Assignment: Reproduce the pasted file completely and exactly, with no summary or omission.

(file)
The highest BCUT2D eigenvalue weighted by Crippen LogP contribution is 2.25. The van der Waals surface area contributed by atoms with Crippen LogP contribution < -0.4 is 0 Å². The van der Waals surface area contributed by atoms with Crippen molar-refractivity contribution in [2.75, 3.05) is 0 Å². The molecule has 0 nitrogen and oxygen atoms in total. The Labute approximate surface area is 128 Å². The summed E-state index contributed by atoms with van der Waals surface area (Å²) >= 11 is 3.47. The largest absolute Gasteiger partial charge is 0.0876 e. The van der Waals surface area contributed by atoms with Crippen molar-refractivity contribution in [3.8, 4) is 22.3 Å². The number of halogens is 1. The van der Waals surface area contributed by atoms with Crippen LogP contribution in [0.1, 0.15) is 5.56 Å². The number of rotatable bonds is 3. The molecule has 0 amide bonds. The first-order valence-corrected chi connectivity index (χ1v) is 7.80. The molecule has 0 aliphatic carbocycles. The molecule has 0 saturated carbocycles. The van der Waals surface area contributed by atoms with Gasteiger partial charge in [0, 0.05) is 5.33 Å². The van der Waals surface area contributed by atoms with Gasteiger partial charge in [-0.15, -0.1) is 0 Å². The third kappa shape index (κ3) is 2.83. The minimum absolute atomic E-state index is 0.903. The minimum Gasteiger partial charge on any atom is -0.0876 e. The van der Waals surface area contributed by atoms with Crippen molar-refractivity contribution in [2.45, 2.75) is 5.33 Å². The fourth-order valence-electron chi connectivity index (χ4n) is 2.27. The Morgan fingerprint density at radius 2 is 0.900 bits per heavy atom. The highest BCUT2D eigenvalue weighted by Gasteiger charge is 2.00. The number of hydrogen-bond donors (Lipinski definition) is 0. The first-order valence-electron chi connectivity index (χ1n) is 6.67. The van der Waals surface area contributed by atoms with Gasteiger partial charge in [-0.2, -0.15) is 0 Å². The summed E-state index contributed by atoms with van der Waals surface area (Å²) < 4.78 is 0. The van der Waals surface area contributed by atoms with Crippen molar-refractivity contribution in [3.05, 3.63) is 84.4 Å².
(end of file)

The highest BCUT2D eigenvalue weighted by Crippen LogP contribution is 2.25. The van der Waals surface area contributed by atoms with Crippen LogP contribution < -0.4 is 0 Å². The van der Waals surface area contributed by atoms with Crippen molar-refractivity contribution in [2.75, 3.05) is 0 Å². The molecule has 0 nitrogen and oxygen atoms in total. The Labute approximate surface area is 128 Å². The summed E-state index contributed by atoms with van der Waals surface area (Å²) >= 11 is 3.47. The largest absolute Gasteiger partial charge is 0.0876 e. The van der Waals surface area contributed by atoms with Crippen molar-refractivity contribution in [3.8, 4) is 22.3 Å². The number of halogens is 1. The van der Waals surface area contributed by atoms with Crippen LogP contribution in [0.1, 0.15) is 5.56 Å². The number of rotatable bonds is 3. The molecule has 0 amide bonds. The first-order valence-corrected chi connectivity index (χ1v) is 7.80. The molecule has 0 aliphatic carbocycles. The molecule has 0 saturated carbocycles. The van der Waals surface area contributed by atoms with Gasteiger partial charge in [0, 0.05) is 5.33 Å². The van der Waals surface area contributed by atoms with Gasteiger partial charge in [-0.15, -0.1) is 0 Å². The third kappa shape index (κ3) is 2.83. The minimum absolute atomic E-state index is 0.903. The minimum Gasteiger partial charge on any atom is -0.0876 e. The van der Waals surface area contributed by atoms with Crippen molar-refractivity contribution in [2.45, 2.75) is 5.33 Å². The fourth-order valence-electron chi connectivity index (χ4n) is 2.27. The Morgan fingerprint density at radius 2 is 0.900 bits per heavy atom. The highest BCUT2D eigenvalue weighted by Gasteiger charge is 2.00. The number of hydrogen-bond donors (Lipinski definition) is 0. The first-order valence-electron chi connectivity index (χ1n) is 6.67. The van der Waals surface area contributed by atoms with Gasteiger partial charge in [-0.2, -0.15) is 0 Å². The summed E-state index contributed by atoms with van der Waals surface area (Å²) < 4.78 is 0. The van der Waals surface area contributed by atoms with Crippen molar-refractivity contribution in [3.05, 3.63) is 84.4 Å².